“‘I want to believe people who love the Festival would ask ‘Why not now?’” Motley says. “Focusing on constructive stories does not negate the realities of war. These things—justice, equity, conflict, environment—must be thought about holistically. Our toughest problems call us to apply the best that science and culture have to offer.”
Knowlton recalls the time of the first summit when despite the “fragile state of the planet, we were on the verge of withdrawing from the Paris Agreement.” Today she takes stock in the numbers of action-oriented conservationists. “How can you NOT be inspired by the can-do attitude of young people. When I was their age, the saying was ‘if you’re not part of the solution, you’re part of the problem,’ but they are taking the solutions focus to a whole new level. In their honor, I’m thinking of changing my social media handle to ‘Boomer not doomer.’”
Knowlton points to species once extinct in the wild that are now reproducing in their reclaimed homes. “The price of renewable energy is cheaper than ever, electric vehicles are finally on the verge of taking off, and the world seems ready to protect 30 percent of its lands and water,” she says.
“We want to demonstrate what communities are doing,” adds Motley. “Our job is to amplify the Festival’s legacy by inspiring curiosity that will feed engagement. Think about it. As people are being displaced, they will need clean places to live, food to eat, water to drink.
“A lot of remedies for the challenges we face come from traditional cultures and from cultural producers like artisans, cooks, musicians and others,” Motley says. “What’s different is that we will pull more of this together now in one place, from many parts of the world and the U.S.”
Earth Optimism program manager Erin Chapman is working on the project “Around the World in 80 Fabrics,” to draw out the connections that link fabrics to ecosystems so that visitors can understand how yaks in Mongolia and tree barks in Uganda supply sustainable sources for fashion.
“Artisans will demonstrate how you can make your own dyes from plants, a traditional practice becoming popular again,” says Molly Dodge, a program manager for the Smithsonian’s Working Land and Seascapes initiative. Dodge is also enthralled by a group of New Mexican farmers and artists called “Seed Broadcasters,“ who will host a public “seed swap.” Seed stories will be recorded and archived with the Center for Folklife and Cultural Heritage (CFCH). And the public will be invited to bring mushrooms to be identified, and also learn sustainable tricks like how to use mushrooms to filter pollutants out of the air. A foodways session will feature seasonal foraged ingredients.
Arlene Reiniger and Betty Belanus of the CFCH are designing a bank of raised garden beds to demonstrate what communities are planting in forests, yards, porches and along streets to attract bees and butterflies. And Belanus, a folklorist and researcher, is bringing together a group of ginseng conservationists from the nearby Appalachians to discuss the medicinal and economic benefits of that native root.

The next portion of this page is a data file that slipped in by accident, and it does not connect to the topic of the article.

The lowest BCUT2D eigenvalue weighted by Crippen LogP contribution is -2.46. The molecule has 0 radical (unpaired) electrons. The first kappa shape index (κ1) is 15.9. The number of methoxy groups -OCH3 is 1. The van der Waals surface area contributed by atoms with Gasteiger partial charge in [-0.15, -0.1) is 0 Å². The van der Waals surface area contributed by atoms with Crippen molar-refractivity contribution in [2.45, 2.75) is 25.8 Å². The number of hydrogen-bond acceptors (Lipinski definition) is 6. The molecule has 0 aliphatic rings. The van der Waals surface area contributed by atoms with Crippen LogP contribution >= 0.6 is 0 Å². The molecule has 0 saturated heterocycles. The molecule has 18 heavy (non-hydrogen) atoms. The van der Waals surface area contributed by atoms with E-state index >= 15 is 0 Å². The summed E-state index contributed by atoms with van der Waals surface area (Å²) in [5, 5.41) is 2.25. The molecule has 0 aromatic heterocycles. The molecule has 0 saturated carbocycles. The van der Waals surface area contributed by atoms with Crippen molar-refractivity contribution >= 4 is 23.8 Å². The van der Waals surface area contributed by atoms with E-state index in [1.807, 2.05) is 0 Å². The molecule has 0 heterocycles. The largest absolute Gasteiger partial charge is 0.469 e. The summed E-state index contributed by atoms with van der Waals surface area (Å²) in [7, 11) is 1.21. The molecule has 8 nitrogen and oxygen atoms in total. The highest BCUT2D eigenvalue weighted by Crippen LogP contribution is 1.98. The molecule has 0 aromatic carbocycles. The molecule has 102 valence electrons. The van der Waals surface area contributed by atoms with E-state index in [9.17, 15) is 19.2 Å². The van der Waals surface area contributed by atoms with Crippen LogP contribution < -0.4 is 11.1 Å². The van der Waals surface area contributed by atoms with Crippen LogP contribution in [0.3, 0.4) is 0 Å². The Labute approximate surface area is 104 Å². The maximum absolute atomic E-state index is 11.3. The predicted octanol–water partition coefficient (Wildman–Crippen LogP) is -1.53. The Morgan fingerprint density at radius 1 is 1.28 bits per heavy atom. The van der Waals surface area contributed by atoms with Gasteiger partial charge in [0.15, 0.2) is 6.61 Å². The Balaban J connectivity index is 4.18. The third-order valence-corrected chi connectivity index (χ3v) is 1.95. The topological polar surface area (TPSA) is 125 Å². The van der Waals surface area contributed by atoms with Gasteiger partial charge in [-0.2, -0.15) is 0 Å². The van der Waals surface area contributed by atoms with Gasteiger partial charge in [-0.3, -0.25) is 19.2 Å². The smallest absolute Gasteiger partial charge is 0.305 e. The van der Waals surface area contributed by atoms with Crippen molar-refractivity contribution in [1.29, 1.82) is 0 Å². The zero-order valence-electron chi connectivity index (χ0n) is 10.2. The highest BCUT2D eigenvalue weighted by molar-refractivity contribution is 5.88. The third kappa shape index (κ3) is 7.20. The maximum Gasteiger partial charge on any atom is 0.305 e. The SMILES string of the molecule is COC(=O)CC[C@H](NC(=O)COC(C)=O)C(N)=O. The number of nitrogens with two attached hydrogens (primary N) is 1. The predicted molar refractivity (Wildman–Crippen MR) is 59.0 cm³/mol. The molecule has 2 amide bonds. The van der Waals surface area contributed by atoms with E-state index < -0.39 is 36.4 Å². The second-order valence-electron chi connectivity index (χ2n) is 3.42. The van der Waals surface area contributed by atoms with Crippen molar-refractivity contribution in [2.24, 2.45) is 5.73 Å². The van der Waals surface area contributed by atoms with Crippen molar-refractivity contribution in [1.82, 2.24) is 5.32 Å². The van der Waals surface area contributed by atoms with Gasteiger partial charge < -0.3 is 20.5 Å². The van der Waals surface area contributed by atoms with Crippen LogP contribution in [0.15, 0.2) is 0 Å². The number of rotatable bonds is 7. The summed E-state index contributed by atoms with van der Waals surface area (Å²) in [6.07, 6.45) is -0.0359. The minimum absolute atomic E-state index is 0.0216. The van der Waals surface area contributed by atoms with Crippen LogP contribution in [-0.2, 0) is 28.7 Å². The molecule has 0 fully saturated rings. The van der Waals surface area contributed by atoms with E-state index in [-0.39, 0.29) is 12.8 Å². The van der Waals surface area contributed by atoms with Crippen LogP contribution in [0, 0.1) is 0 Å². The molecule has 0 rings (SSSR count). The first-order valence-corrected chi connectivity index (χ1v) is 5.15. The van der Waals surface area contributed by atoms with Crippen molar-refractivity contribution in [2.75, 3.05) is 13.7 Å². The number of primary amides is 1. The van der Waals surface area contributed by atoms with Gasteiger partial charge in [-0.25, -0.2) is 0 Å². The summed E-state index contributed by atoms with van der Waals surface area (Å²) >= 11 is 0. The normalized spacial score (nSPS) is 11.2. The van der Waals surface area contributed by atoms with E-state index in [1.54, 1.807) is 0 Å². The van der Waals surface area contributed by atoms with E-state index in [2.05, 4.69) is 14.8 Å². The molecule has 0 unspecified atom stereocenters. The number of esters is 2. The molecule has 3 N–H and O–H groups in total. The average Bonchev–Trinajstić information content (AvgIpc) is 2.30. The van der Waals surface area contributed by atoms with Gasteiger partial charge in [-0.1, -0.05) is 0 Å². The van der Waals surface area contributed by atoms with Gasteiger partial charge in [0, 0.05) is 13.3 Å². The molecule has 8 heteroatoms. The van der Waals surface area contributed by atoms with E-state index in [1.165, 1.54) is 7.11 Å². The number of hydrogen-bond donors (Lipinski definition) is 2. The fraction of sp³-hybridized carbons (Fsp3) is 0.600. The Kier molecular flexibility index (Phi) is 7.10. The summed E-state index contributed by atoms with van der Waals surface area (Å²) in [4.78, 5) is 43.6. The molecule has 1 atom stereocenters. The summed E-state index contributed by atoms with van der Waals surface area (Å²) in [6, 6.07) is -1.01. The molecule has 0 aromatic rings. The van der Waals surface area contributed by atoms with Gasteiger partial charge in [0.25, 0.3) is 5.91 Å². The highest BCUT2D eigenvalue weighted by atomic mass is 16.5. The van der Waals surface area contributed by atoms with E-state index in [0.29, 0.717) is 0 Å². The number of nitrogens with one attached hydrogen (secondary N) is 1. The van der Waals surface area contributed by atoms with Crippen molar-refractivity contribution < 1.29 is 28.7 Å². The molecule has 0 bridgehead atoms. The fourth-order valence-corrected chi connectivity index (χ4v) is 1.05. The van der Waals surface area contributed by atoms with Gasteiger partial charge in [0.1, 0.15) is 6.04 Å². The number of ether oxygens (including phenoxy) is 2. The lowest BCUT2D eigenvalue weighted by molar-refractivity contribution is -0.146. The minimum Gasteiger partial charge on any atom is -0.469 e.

A live workshop venue, “People-Powered Science,” organized by Alison Cawood of the Smithsonian Environmental Research Center, invites students and families into games that teach the mechanics for hosting or participating in a bio-blitz.
Recordings from Kenya’s Maasai Mara will be part of “soundscapes” immersing visitors in the sounds of wildlife alongside bustling livestock markets.
The Festival is not just for show; participants will get real work done while they are here. As Lacey Hughey, Smithsonian Movement of Life program manager, pointed out: “One Kenyan colleague will work in our lab afterwards to advance animal tracking techniques using data from his fieldwork with local Maasai communities.“
Motley and I share a fascination with comparing the “culture” of conservation a hundred years ago, or even ten years ago, to the present. Motley says she’s hoping that the community of Festival practitioners will demonstrate the diversity of people and interests that are joining forces. Earth Optimism × Folklife will be a connecting point not only for traditional cultures, but for futuristic tech people and finance people, she says. “They will sit side by side with farmers, pastors and urban and rural community leaders.”
One wonders which stories from this string of events will instruct our future. Clearly, some good projects have fallen by the wayside while others have endured, expanded and spawned even grander ideas.
Knowlton, Motley and I have long discussed about how this feels like a race between successes and failures. Just as a new success is celebrated, bad news seems to be on its heels. Who will win this race?
“I’m willing to bet on the good winning out,” Knowlton says.